A peripherally inserted central catheter line was placed in the right arm, and the patient was continued on the infusion of 20% fat emulsion per poison control recommendations. The following day, the patient began to have complaints of dizziness with ambulation, and an abnormal rhythm was noticed on telemetry. A second ECG was performed and noted a new third-degree AV heart block with a ventricular rate of 45 beats per minute (Figure 2). Poison control recommended placement of a pacemaker. The patient was placed on intravenous dopamine, and cardiology was consulted for further evaluation.

It was advised by the poison center that the patient’s potassium be kept greater than 4 mmol/L and magnesium greater than 2 mg/dL. A transthoracic echocardiogram was performed and showed no abnormalities. Per poison control recommendations, the fat emulsion therapy was stopped on day three of admission. On day four, the patient had reported improvement in her nausea and vomiting and was also able to be weaned off dopamine as her high-grade heart block resolved. However, she continued to display first-degree heart block with a heart rate of about 60 to 70 beats per minute. On day five, the patient was transferred from the ICU to a telemetry unit for further care and monitoring of her electrolytes. Ultimately, the patient showed marked improvement over the next two days with resolution of her first-degree heart block to normal sinus rhythm; she was then cleared by cardiology and the primary care team for discharge. The patient was instructed to refrain from ingesting candlenuts for weight loss or any other homeopathic use.

3. Discussion

Candlenuts are commonly marketed as a food additive, natural laxative, or a weight loss supplement [3]. Currently, the exact mechanism for its function within the body that leads to toxicity is unknown. The toxic component of the tree lies within the inner most part of the nut, the seed [3]. One known compound contained within the seed is phorbol esters, a chemical that produces a potent inflammatory response [4]. The gastrointestinal and cardiac systems are particularly affected by phorbol as it activates protein kinase C (PKC), which irreversibly inserts itself into the cell membrane of these two organ systems [4]. For the heart, phorbol can produce a negative inotropic effect on the myocytes, depress cell contractility by decreasing sarcolemma calcium influx, and also reduces the number of beta-adrenoceptors and their affinity for beta-agonists [1]. Additionally, activation of PKC can lead to phosphorylation and thus activation of calcium channels that can affect the function of the heart [5]. This could explain why patients may experience arrhythmias after ingestion of an undercooked candlenut.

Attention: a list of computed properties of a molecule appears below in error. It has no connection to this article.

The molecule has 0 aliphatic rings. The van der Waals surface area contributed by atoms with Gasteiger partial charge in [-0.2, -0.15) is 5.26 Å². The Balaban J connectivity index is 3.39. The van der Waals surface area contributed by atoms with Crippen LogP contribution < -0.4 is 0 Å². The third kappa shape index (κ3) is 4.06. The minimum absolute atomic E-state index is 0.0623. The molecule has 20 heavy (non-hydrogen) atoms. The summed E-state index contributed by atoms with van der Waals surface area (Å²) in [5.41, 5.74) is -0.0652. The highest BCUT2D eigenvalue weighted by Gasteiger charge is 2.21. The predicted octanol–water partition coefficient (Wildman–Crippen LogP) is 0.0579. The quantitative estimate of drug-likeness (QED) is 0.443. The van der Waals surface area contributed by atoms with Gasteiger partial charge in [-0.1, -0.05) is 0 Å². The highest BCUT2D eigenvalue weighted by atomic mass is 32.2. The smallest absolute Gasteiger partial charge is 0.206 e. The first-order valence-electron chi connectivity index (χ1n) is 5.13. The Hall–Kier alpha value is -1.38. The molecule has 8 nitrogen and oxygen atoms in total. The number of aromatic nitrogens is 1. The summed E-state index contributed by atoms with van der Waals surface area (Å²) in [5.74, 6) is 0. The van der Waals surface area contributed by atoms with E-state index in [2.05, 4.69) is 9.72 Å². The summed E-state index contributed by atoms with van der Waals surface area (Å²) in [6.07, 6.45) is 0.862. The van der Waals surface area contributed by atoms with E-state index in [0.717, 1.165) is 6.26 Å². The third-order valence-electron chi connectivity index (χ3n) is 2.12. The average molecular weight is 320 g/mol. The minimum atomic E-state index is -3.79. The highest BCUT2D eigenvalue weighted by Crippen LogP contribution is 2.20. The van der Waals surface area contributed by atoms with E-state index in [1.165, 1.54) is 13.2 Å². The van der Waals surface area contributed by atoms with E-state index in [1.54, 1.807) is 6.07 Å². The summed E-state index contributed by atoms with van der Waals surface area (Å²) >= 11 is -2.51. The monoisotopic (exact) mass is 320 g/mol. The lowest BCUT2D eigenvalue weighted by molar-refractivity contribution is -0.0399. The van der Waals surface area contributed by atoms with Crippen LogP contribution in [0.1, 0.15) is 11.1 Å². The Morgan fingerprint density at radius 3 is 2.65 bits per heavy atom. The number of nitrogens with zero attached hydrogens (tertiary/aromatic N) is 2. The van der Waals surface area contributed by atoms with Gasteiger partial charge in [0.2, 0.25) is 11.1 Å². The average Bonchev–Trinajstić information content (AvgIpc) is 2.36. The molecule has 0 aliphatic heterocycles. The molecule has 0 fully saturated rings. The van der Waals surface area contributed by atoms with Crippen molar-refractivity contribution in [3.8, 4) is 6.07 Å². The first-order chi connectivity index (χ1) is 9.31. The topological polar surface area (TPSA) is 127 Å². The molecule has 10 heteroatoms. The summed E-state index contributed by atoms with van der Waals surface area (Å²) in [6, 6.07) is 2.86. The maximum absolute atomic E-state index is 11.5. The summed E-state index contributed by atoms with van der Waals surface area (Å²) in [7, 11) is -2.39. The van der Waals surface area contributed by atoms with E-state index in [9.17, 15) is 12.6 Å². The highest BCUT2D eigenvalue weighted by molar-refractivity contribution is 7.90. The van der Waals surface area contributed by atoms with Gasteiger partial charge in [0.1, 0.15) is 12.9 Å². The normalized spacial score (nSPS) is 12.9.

Reports of cardiac dysfunction following the ingestion of the candlenut are rare; however, when cardiac abnormalities have been documented, they have included bradycardia, first-degree AV heart block, and second-degree AV heart block types 1 and 2 [6]. There are several causes of this disruption of impulse conduction within the heart, which include drug toxicity, hyperkalemia, ischemia, structural heart issues, and excessive vagal stimulation. Differential diagnoses include organophosphate poisoning, autoimmune disease in younger patients, and herbal medication overdose [1]. The abnormal electrical activity can be transient or permanent and can occur within the AV conduction system or originate from dysfunction below the system [6].

With first-degree AV block, the impulse is slowed to where the PR interval is greater than 300 milliseconds and the P-wave may be buried underneath the preceding T-wave [6]. This is a benign condition which usually does not require any treatment. With second-degree Mobitz type 1 AV heart block, the PR interval displays progressive prolongation with every beat until a nonconducted QRS occurs after a P-wave. This rhythm is also typically benign, and asymptomatic patients do not require treatment [6]. Symptomatic individuals will respond to atropine dosing, and, in rare instances, permanent pacemaker placement may be necessary [6]. Higher degrees of AV block have severe dysfunction of the conduction system and typically require urgent hospital admission and a permanent pacemaker [6].